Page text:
Saint Malo is a port on the northern coast of Brittany. It is famous to the French (and thus infamous to the Brits) for having been a main port for “corsaire” ships. A “corsaire” was essentially a privateer, or pirate with a licence. He could capture, plunder, rape and kill for his own gain as long as (1) he shared with his king, and (2) he went only after enemies of his nation. Here are two pictures of such a ship, but it is modern, and you can actually sail on it. While the Brits honor the memory of corsaire extraordinary Sir Francis Drake, Saint Malo was home to his French opposite number, Surcouf. The port, being an important military place, has tremendous fortifications, both on-shore and off. They were very heavily damaged during WWII, but restored to their previous condition. Having some business in Saint Malo, I did my usual thing: bring my stealthy Billingham photography bag, with NEX 7, 3 primes and a Gitzo tripod, and got up early (usually out by 6 a.m.) to get both first light, and time that would not crimp my workday. Now one would think that a city with so much history to show would be a rich trove of easy pickings, and that you will be treated to this. But not so, and I will try to tell you why. From my 3 trips (usually 2 days), I have but a few pictures that are really “local”, meaning pictures showing Saint Malo that could have been taken nowhere else. This expected harvest proved much more difficult, and ultimately less successful than I would have expected. All the others are pictures that I shot there, but which might have been taken elsewhere, meaning that the photographer’s eye played a greater part that the lie of the land. Let me explain why. The first morning, I went out and was gratified to be ahead of sunrise, which is when one gets the very light, color-wise, if one is willing to accept low contrast. And my first observation was: this is a very well-lit city! It was so early that night lights were still on, and most streets, almost all sections of the ramparts, most beaches, well well lit by artificial lights. That made it “la photo impossible”! Then there is another minor matter one needs to keep in mind when shooting a seaport. It is called the tide. Depending on it, you might have a spectacular scene of a totally uninteresting one. The need to combine perfect light with perfect tide was beginning to make my just-bend-over-for-rich-pickings plan look like a joke at my expense. Now sometimes you can get lucky with the timing, as with this seawater swimming pool just emerging from the receding tide. Or when the low tide created opportunities with the beached boats. But, unfortunately, that was in harsh mid-day light. Or when a mid-size cruise ship sailed through a lock to dock on the inside of the harbour, and seemed to challenge a much more modest sailing boat. Fortunately, there are some possibilities even despite the mid-day glare. Like when a detail lends itself to a picture, flaunting the advantage of a fast lens wide open. Or when you can use the light to your advantage thanks to the reflection. Or when you ignore it outright, because you are into showing geometry. Ooops, as I ramble on, my usual total of around 12 pictures is coming up, and I sense Pascal getting ready to rap my knuckles. I’d rather he do it with his Olympus than his D800. Wouldn’t you? So, as a sop to him, here is a final abstract, because he is a sucker for abstracts, and maybe he’ll relent and give me a pass…. That said, Saint Malo is a wonderful place to visit, beautiful in itself, including natural surroundings. It is also the gateway to the world-famous Mont Saint-Michel, and easy to get to with Ryanair, landing at Dinard.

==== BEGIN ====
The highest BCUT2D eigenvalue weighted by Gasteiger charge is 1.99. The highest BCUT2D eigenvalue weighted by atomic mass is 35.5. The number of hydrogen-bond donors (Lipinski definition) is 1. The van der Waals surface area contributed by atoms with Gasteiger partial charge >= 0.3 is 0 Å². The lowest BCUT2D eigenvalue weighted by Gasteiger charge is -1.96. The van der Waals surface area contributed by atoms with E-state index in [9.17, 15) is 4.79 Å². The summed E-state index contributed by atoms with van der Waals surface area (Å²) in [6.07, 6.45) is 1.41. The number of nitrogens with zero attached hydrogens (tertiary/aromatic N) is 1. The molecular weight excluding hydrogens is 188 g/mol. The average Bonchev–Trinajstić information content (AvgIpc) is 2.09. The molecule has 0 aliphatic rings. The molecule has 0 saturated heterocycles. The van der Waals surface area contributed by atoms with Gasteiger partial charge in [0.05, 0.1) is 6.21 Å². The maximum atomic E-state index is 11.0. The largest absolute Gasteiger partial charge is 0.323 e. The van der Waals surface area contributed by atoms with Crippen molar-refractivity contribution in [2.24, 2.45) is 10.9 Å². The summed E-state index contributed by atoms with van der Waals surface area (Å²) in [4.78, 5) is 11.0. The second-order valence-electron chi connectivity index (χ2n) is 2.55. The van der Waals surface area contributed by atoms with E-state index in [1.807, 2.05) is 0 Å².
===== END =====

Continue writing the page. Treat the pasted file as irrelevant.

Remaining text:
Gear was: Sony NEX 7, with Zeiss Touit 12mm f:2.8, Leica Elmar 24mm f:3.8, Leica Summilux 50mm f:1.4